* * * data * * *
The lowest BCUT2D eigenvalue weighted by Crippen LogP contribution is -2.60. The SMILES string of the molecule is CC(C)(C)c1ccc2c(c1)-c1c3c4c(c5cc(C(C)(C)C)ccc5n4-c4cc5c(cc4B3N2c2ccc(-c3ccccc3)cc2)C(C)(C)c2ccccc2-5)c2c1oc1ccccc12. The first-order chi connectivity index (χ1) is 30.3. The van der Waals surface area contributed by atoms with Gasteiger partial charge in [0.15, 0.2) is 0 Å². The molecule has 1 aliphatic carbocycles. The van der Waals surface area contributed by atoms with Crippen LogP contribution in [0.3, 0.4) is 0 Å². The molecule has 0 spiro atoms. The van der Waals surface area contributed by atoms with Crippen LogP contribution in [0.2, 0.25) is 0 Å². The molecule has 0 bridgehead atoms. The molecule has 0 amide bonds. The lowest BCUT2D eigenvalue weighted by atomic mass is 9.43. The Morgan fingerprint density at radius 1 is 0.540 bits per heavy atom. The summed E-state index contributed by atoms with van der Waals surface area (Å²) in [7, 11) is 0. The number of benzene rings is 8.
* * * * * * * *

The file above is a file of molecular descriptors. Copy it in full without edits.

The lowest BCUT2D eigenvalue weighted by Crippen LogP contribution is -2.60. The SMILES string of the molecule is CC(C)(C)c1ccc2c(c1)-c1c3c4c(c5cc(C(C)(C)C)ccc5n4-c4cc5c(cc4B3N2c2ccc(-c3ccccc3)cc2)C(C)(C)c2ccccc2-5)c2c1oc1ccccc12. The first-order chi connectivity index (χ1) is 30.3. The van der Waals surface area contributed by atoms with Gasteiger partial charge in [0.15, 0.2) is 0 Å². The molecule has 1 aliphatic carbocycles. The van der Waals surface area contributed by atoms with Crippen LogP contribution in [0.3, 0.4) is 0 Å². The molecule has 0 spiro atoms. The van der Waals surface area contributed by atoms with Crippen LogP contribution in [0.2, 0.25) is 0 Å². The molecule has 0 bridgehead atoms. The molecule has 0 amide bonds. The lowest BCUT2D eigenvalue weighted by atomic mass is 9.43. The Morgan fingerprint density at radius 1 is 0.540 bits per heavy atom. The summed E-state index contributed by atoms with van der Waals surface area (Å²) in [7, 11) is 0. The number of benzene rings is 8.